One of the goals of the Save Our Sharks project is the establishment of shark sanctuaries around the six Dutch Caribbean islands. The plight of conserving sharks is well known, argued from both an ecological, and socio-economic perspective. But science has only recently started to uncover to what extent local protection measures, such as the allocation of protected areas, can contribute to this.
A marine reserve is an allocated area where all human activity is excluded. Technically, the area is only a reserve if all fishery, and industrial development is fully excluded. However, depending on the objectives of the reserve, exclusions may slightly vary. A marine reserve and a marine protected area (MPA) are distinct policy measures in the sense that the latter still allows for certain fisheries, and other human activities, such as touristic exploitation, albeit under regulation. The purpose of marine reserves can either be the improvement of an entire ecosystem, as in the Great Barrier Reef reserve, or the protection of single animal groups, as with the recently announced Yarari reserve for sharks and marine mammals.
The ecological effects of marine reserves are very complex and specific to the area, but certain inferences can be made about the use of reserves as a species conservation measure. A soon to be published meta-analyis by Marissa Baskett and Lewis Barnett  demonstrates how marine reserves generally lead to older and larger animals living within its borders, larger population sizes, and the preservation of high biodiversity, and genetic diversity. However, the effect on particular species can be totally divergent. The increase of certain animals can subsequently lead to a decrease in others, because of increased predation, and competition for resources. Therefore, many scientists contend that the effect of local protection measures should not be assessed on a single species-basis, but on the ecosystem as a whole, as much as possible.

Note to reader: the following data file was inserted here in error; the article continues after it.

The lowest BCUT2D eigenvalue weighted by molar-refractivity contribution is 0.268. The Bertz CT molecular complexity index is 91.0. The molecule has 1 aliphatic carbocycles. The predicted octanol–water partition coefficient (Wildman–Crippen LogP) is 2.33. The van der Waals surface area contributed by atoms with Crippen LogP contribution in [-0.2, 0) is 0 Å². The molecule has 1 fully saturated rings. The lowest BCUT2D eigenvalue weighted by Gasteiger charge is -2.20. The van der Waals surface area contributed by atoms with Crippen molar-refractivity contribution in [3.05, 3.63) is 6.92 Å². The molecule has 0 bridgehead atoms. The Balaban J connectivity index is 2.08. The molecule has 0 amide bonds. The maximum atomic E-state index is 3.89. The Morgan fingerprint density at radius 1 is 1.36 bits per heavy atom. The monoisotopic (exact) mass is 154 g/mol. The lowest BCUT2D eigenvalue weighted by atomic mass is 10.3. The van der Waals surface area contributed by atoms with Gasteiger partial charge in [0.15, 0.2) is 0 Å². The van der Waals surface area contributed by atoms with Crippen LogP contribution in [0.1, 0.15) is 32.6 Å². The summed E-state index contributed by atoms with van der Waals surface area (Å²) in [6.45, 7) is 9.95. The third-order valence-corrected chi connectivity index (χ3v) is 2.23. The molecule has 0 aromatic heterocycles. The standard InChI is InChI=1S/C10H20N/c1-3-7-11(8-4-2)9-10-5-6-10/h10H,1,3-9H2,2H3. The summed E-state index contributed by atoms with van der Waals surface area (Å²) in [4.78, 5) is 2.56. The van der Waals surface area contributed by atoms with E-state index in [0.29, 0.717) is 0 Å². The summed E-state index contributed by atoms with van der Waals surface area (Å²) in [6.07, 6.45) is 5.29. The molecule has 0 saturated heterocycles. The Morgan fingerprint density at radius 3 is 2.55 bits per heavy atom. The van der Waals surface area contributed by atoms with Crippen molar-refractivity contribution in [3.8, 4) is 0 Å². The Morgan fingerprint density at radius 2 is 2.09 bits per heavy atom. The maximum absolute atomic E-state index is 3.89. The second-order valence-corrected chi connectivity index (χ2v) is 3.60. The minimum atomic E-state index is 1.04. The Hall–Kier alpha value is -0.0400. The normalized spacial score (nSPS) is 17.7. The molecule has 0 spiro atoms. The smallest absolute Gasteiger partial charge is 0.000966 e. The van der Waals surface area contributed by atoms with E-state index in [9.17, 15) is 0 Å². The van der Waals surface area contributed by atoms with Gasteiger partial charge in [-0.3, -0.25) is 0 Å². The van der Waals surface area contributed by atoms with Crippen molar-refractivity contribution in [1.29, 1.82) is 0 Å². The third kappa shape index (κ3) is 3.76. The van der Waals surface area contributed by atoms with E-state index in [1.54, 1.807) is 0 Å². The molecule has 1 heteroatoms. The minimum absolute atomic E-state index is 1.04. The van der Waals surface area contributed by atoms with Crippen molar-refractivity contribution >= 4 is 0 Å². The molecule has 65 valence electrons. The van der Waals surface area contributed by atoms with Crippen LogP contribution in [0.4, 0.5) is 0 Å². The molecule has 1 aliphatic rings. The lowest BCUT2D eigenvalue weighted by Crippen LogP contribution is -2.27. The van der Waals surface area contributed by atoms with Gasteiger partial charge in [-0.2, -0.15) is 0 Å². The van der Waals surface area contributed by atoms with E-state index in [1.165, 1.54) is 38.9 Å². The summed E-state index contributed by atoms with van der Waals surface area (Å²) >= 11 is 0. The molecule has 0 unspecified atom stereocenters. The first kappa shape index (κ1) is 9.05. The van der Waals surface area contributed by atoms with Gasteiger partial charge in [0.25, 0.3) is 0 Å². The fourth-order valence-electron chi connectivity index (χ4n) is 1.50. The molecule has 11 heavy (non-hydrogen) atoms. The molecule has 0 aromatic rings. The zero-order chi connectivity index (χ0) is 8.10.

Different studies regarding the effects of local protection measures on shark populations demonstrated that excluding fisheries could have a positive effect on the local abundance of sharks . This mainly applies to shark species with small home ranges, that spend a relatively large amount of time in the protected area, which decreases the chance of them being fished up outside of the reserve. Hence, the shark species that migrate long distances are more difficult to protect with local measures. For migratory species it is key to determine which areas they use to reproduce, or forage, and try to protect these areas.
In the Dutch Caribbean, the Caribbean reef shark, lemon shark, and nurse shark are examples of species that spend the majority of their time in small ranges. They even often give birth in the same locations in which they were born. Local protection measures of such places could thus highly contribute to survival of the species.
But with only few shark species actually staying within national borders, the connection between protected areas is imperative. Together, countries should work towards creating a network of protected areas, to provide maximum coverage of the habitat of their shark species. This means the Dutch Caribbean islands do not only need to cooperate amongst themselves, but also work closely with other countries around them.
Baskett, M.L. & Banett, L.A.K. (2015) The Ecological and Evolutionary Consequences of Marine Reserves. Annual Review of Ecology, Evolution, and Systematics. DOI: 10.1146/annurev-ecolsys-112414-054424
Knip, D.M., Heupel, M.R., Simpfendorfer, C.A. (2010) Evaluating marine protected areas for the conservation of tropical coastal sharks. Biological Conservation, 148: 200-209.
White, E.R., Myers, M.C., Flemming, J.M., Baum, J.K. (2015) Shifting elasmobranch community assemblage at Cocos Island—an isolated marine protected area. Conservation Biology, 29 (4): 1186-1197.
By Linda Planthof